China is the world’s fastest growing aviation market and is a key battleground for Airbus as well as Boeing which recently predicted the country would spend over $1 trillion on planes over the next 20 years.

“When I look at the market flow, the passenger flow, route by route and the economics, I’m fully confident that the Chinese carriers will need a minimum of 60 A380s over the next 5 to 7 years,” Airbus China Head Eric Chen said at an event in Beijing.

Airbus has sold five A380s to China Southern Airlines Co Ltd <600029.SS> but has otherwise failed to penetrate the market with the double-decker jet despite its robust demand forecasts.

The aircraft manufacturer believes the A380 will come into its own in markets that face booming tourism and congestion like China, but the aircraft has struggled to compete with smaller and more flexible twin-engined models.

In July, Airbus signed an agreement to sell 140 A320 and A350 planes to China in a deal worth almost $23 billion. China represents around 22 percent of Airbus global deliveries.

“What I can say is that if one airline takes the lead to order a large number of A380s, the others will follow. I would expect a domino effect and I’m working on it to produce that domino effect that has not happened yet,” Chen said.

He admitted though that it would not necessarily be an easy task to win over Chinese buyers.

“A lack of confidence to operate the A380, that is something to work on continuously with the airlines in China,” he said.

Europe’s largest aerospace company will on Wednesday inaugurate a completion and delivery centre for its A330 jet in the northern Chinese city of Tianjin. The facility is Airbus’ first for wide-body aircraft outside Europe and is expected to deliver its first A330 aircraft this year.

Francois Mery, chief operating officer at Airbus China, said that there was talk of placing more higher-value work in China, as the company has set a target of doubling its industrial cooperation activity in the country to $1 billion by 2020.

“It’s not only about the figure, it also about the content,” he said.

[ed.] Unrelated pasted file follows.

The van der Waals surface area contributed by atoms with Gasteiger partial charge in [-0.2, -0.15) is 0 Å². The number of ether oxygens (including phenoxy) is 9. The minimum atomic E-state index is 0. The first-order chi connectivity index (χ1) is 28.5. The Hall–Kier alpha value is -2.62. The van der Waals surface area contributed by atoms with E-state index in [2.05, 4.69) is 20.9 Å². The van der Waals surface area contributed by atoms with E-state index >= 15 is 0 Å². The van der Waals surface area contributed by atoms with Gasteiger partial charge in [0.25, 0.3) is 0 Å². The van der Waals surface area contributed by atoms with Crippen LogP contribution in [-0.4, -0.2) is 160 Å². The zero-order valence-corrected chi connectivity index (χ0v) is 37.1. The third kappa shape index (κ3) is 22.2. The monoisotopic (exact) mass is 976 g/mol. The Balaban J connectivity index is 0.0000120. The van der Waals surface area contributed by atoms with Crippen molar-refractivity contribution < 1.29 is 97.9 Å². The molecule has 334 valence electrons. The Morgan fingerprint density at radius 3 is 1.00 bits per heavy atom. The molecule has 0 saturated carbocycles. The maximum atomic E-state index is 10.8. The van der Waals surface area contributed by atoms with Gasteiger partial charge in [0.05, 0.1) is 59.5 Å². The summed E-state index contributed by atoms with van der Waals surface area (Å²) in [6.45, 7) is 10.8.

“They have the ambition of getting into the business, making their own aircraft, they need to develop all kinds of things. And so without being naive, of course we are working with them.”

Airbus’ comments came as the Commercial Aircraft Corp of China Ltd (COMAC) [CMAFC.UL], which is leading China’s efforts to become a key player in the global civil aerospace market, on Tuesday announced 130 in orders for its C919 jet.

(Reporting by Brenda Goh, additional reporting by Tim Hepher in PARIS, writing by Adam Jourdan; Editing by Himani Sarkar and Keith Weir)

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Bayer says needs more time for Monsanto deal approval

September 19, 2017

By Ludwig Burger

MONHEIM, Germany (Reuters) – German drugs and pesticides group Bayer <BAYGn.DE> said it would likely take until early next year to complete the planned $66 billion takeover of U.S. seeds group Monsanto <MON.N>, which it had previously expected to be under wraps by the end of 2017.

The European Commission has been scrutinising the takeover with a deadline of Jan. 8. Bayer said in a statement it had asked the regulator for an extension to Jan. 22, to which the EU Commission responded by saying it would take a decision shortly.

Liam Condon, head of Bayer’s Crop Science division, said: “An anticipated closing of the deal in early 2018 is now more likely than end of the 2017.”

The Commission last month started an in-depth investigation of the takeover, saying it was worried about competition in various pesticide and seeds markets.

Among a slew of markets where competition was at risk, the EU Commission at the time named Monsanto’s weed killer glyphosate, or Roundup, which competes with Bayer’s glufosinate; vegetable and canola seeds; and licensing of cotton-seed technology to peers.

More broadly, it said the deal might slow the race to develop new products, and that the European Union would try to prevent Bayer from becoming too dominant in combined offerings of seeds and pesticides with the help of digital farming tools such as connected sensors, software and precision machines.

Bayer, which was holding a media event on its Crop Science business on Tuesday, also said the division would face volatile global markets for the rest of the year but would slowly return to growth from 2018, including its embattled Brazilian business.

Bayer warned in June that poor sales at crop protection distributors in Brazil would full-year hit earnings.

(Reporting by Ludwig Burger; Editing by Georgina Prodhan)

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Germany must not end combustion engine era like UK: Foreign Minister

September 19, 2017

FRANKFURT (Reuters) – Germany must not phase out combustion engine cars as Britain is doing, Foreign Minister Sigmar Gabriel said on Tuesday in the wake of an emissions scandal that has damaged the reputation of the country’s powerful carmakers.

Gabriel, a Social Democrat (SPD), also said the production of batteries for electric cars in Germany is important and needs state support.

“I am convinced we must not agree on an end to the combustion engine.. we must take steps to strengthen e-mobility but we must not in the process lose sight of the potential of the combustion engine,” said Gabriel at an industry event.

Britain will ban the sale of new petrol and diesel cars from 2040.

(Reporting by Ilona Wissenbach; Writing by Madeline Chambers; Editing by Caroline Copley)